Move over Beetle, move over iMac. A humble dishwashing brush has joined the ranks of high design.

The Soap Pump Palm Brush, a neat little kitchen clean-up tool that dispenses its own detergent, has won one of 36 gold medals awarded by the Industrial Designers Society of America. The gadget, introduced a year ago by OXO International, holds liquid soap and releases it at the push of a button in its ergonomically designed top.

"The thing I think is cool is that it is one of those kind of products from the world of the mundane," said Tom Dair, president of Smart Design, the New York company that created the brush. "It's really neat looking, and it works."

Revel in form and function as you lather the cat bowl. The Soap Pump Palm Brush retails for a mere $4.99. And it leaves one hand free. Maybe that's why 193,854 of them have been sold in a year.

The annual Industrial Design Excellence Awards, known as IDEAs, recognize the sleekest new products coming to market. Gold Award winners ranged from Nissan's Sport Utility Truck (described by the jury as "an interesting next step for the SUV") to a major kitchen appliance, the dishwasher in a drawer introduced last year by Fisher & Paykel of New Zealand.

The DishDrawer won praise for accommodating flexible response. Two drawers equal the capacity of a regular model but allow more choices and greater efficiency. For instance, delicate glassware can be washed safely in one drawer, while pots and pans go through a tougher cleaning cycle in another. Or, for small loads, wash up with less energy and water than a full-sized model would use. It has become a favorite of kitchen and interior designers, according to Rick Harris of Washington's ABD Appliance Distributors, where a single drawer starts at $949.

Housewares are winning gold in a super-competitive lineup of consumer products. Even plastic clothespins, by EKCO, were ranked right up with the iMAC computer.

In the absence of any national design awards, the IDEA contest stands alone in designating bright ideas. This year, 1,131 designs were entered in 47 categories ranging from cars to museum exhibitions. Designers will pick up their prizes on July 17, when IDSA holds its annual convention in Chicago. Winning designs are online at www.idsa.org. The group is based in Great Falls.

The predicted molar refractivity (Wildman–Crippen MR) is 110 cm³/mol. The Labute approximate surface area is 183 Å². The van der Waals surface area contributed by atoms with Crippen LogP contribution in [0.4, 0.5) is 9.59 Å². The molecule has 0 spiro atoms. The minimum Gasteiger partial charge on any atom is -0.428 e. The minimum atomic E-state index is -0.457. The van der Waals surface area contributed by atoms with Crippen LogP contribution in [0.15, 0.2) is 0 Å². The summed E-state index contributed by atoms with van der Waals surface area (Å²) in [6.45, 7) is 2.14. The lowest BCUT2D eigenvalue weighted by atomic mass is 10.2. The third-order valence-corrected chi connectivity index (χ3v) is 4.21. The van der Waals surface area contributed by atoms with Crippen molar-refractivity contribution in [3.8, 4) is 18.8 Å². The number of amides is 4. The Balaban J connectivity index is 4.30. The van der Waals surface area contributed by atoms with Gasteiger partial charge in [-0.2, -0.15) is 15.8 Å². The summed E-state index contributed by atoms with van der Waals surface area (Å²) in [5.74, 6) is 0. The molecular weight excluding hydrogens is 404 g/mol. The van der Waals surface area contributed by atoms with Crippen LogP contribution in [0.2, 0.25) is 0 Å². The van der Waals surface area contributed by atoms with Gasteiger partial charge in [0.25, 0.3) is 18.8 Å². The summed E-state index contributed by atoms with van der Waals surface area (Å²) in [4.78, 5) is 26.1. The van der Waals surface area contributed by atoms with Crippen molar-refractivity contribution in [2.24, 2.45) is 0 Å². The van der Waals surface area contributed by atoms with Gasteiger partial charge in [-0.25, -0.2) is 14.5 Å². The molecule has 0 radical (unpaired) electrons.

In some ways, second-place winners were more stylish. A Silver Award went to the Michael Graves toaster, made by Black & Decker for Target Stores. Another went to the nylon mesh fruit bowls, called Raybowls, made by New Yorker Sandy Chilewich, once a partner in the Hue stocking business. Raybowls were snapped up by museum stores including the Corcoran Gallery of Art and the Museum of Modern Art Store (www.moma.org). Another silver winner was a salad spinner, also from the ergonomic specialists at OXO.

"The quality of design for consumer products continues to reach higher and higher levels," said jury chairwoman Katherine J. McCoy, "proving that distinguished design is not just for the elite."

One Silver Award winner still has room for improvement: A grocery shopping cart created for television was heralded as a "concept." It came from the California group IDEO, designer of the new Palm V personal organizer.

Viewers of "Nightline" may recall IDEO's shopping cart from a broadcast last February. The program tracked designers as they addressed a problem as they would for a client. In this case, their goal was to make a cart safer for children, more hospitable to perishables, less prone to theft and easy to maintain.

Their solution, modular plastic baskets on wheels, got as far as the IDEO lobby in Palo Alto, according to spokesman Scott Underwood. "It represented five days of work. It's not the sort of thing that's ready to hit the market."

Not so Palm V, unveiled this spring to high praise for sleek styling. Underwood called it "a great triumph of design" because it transformed a functional object into "an accessory in their lives."

Like a new pair of sunglasses, a designer toaster, or even a self-sudsing kitchen brush.

"A designer's whole life is understanding what's just in the future of cool," he said, "and delivering it."

CAPTION: At left: Self-sudsing Soap Pump Palm Brush from OXO International. Above, Sandy Chilewich's nylon mesh "Raybowls."

CAPTION: EKCO's updated plastic clothespin.

CAPTION: IDEO's concept for a better shopping cart.